Open Access

Professional awareness is needed to distinguish between child physical abuse from other disorders that can mimic signs of abuse (Skull base sclerosis in infant manifesting features of infantile cortical hyperostosis): a case report and review of the literature

  • Ali Al Kaissi1Email author,
  • Gert Petje2,
  • Veerla De Brauwer2,
  • Franz Grill2 and
  • Klaus Klaushofer1
Cases Journal20092:133

DOI: 10.1186/1757-1626-2-133

Received: 13 January 2009

Accepted: 09 February 2009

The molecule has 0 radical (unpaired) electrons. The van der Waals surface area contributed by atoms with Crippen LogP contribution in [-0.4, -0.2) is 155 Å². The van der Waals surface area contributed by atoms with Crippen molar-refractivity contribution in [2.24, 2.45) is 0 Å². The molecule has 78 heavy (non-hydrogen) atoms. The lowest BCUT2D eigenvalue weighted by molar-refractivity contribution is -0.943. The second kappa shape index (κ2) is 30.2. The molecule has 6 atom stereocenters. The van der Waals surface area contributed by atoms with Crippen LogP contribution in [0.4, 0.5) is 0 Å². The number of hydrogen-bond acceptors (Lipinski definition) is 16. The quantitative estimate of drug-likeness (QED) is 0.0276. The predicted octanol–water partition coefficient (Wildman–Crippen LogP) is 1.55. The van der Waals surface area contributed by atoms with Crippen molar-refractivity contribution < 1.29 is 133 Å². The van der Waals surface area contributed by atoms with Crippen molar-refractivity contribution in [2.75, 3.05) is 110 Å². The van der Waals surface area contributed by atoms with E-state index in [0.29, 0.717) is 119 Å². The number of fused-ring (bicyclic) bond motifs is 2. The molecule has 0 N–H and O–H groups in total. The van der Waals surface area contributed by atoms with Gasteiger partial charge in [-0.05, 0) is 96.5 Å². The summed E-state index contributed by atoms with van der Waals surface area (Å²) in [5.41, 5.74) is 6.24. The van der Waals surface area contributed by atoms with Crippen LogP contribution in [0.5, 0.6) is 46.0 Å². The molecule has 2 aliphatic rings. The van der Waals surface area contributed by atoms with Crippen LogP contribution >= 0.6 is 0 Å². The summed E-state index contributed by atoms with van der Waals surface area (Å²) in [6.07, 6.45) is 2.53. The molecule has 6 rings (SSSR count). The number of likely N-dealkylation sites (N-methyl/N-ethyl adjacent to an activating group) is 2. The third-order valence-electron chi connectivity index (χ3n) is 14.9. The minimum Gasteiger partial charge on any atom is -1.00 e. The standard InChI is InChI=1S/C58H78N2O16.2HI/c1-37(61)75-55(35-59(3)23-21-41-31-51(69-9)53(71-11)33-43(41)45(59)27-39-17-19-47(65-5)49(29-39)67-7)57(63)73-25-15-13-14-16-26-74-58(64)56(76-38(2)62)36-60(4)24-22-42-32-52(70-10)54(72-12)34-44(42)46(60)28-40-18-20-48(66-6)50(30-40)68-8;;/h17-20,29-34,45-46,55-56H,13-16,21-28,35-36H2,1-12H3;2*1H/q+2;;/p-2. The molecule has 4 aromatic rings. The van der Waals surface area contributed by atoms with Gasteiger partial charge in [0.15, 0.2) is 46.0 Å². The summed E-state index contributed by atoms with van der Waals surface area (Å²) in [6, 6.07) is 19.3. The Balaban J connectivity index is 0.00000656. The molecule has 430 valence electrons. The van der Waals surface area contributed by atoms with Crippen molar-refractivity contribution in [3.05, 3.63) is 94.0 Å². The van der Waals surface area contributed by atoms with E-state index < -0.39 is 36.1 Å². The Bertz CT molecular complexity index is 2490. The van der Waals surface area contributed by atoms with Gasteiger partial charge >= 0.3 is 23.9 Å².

Published: 09 February 2009

Abstract

Background

Infantile cortical hyperostosis is characterised by hyperirritability, acute inflammation of soft tissue, and profound alterations of the shape and structure of the underlying bones, particularly the long bones, mandible, clavicles, or ribs.

Case presentation

We report on a clinical case of a 3-months-old baby girl of non-consanguineous parents. Multiple long bone swellings were the motive of referral to our department for clinical evaluation. Radiographic documentation was consistent with infantile cortical hyperostosis (Caffey disease). Interestingly, skull base sclerosis associated with excessive thickening was the most unusual malformation. We report a baby with mixed endochondral and intramembraneous ossification defects.

Conclusion